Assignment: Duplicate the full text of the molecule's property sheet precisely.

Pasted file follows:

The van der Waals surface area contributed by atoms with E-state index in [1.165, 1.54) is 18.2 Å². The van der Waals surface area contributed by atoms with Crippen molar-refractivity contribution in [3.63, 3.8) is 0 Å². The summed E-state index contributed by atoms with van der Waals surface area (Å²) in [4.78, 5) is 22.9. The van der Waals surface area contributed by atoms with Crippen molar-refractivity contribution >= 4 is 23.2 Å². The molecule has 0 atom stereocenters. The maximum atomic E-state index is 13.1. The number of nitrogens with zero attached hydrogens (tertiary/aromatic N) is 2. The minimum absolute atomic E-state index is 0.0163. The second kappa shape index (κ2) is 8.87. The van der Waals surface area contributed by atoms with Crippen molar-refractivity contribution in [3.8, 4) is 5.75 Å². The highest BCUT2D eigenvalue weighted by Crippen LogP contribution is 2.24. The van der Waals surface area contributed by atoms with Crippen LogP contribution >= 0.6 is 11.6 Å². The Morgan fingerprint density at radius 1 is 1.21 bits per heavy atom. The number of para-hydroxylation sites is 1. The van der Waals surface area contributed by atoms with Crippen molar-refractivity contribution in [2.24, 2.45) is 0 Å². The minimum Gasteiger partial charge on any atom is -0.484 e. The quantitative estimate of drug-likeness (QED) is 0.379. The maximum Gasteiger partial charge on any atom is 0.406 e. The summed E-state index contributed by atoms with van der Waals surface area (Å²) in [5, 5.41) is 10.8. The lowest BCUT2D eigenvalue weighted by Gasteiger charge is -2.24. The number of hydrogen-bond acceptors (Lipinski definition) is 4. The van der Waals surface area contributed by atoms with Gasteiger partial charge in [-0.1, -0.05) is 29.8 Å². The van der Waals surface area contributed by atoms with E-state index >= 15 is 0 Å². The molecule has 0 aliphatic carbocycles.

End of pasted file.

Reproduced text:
The van der Waals surface area contributed by atoms with E-state index in [1.165, 1.54) is 18.2 Å². The van der Waals surface area contributed by atoms with Crippen molar-refractivity contribution in [3.63, 3.8) is 0 Å². The summed E-state index contributed by atoms with van der Waals surface area (Å²) in [4.78, 5) is 22.9. The van der Waals surface area contributed by atoms with Crippen molar-refractivity contribution >= 4 is 23.2 Å². The molecule has 0 atom stereocenters. The maximum atomic E-state index is 13.1. The number of nitrogens with zero attached hydrogens (tertiary/aromatic N) is 2. The minimum absolute atomic E-state index is 0.0163. The second kappa shape index (κ2) is 8.87. The van der Waals surface area contributed by atoms with Crippen molar-refractivity contribution in [3.8, 4) is 5.75 Å². The highest BCUT2D eigenvalue weighted by Crippen LogP contribution is 2.24. The van der Waals surface area contributed by atoms with Crippen LogP contribution >= 0.6 is 11.6 Å². The Morgan fingerprint density at radius 1 is 1.21 bits per heavy atom. The number of para-hydroxylation sites is 1. The van der Waals surface area contributed by atoms with Crippen molar-refractivity contribution in [2.24, 2.45) is 0 Å². The minimum Gasteiger partial charge on any atom is -0.484 e. The quantitative estimate of drug-likeness (QED) is 0.379. The maximum Gasteiger partial charge on any atom is 0.406 e. The summed E-state index contributed by atoms with van der Waals surface area (Å²) in [5, 5.41) is 10.8. The lowest BCUT2D eigenvalue weighted by Gasteiger charge is -2.24. The number of hydrogen-bond acceptors (Lipinski definition) is 4. The van der Waals surface area contributed by atoms with Gasteiger partial charge in [-0.1, -0.05) is 29.8 Å². The van der Waals surface area contributed by atoms with E-state index >= 15 is 0 Å². The molecule has 0 aliphatic carbocycles.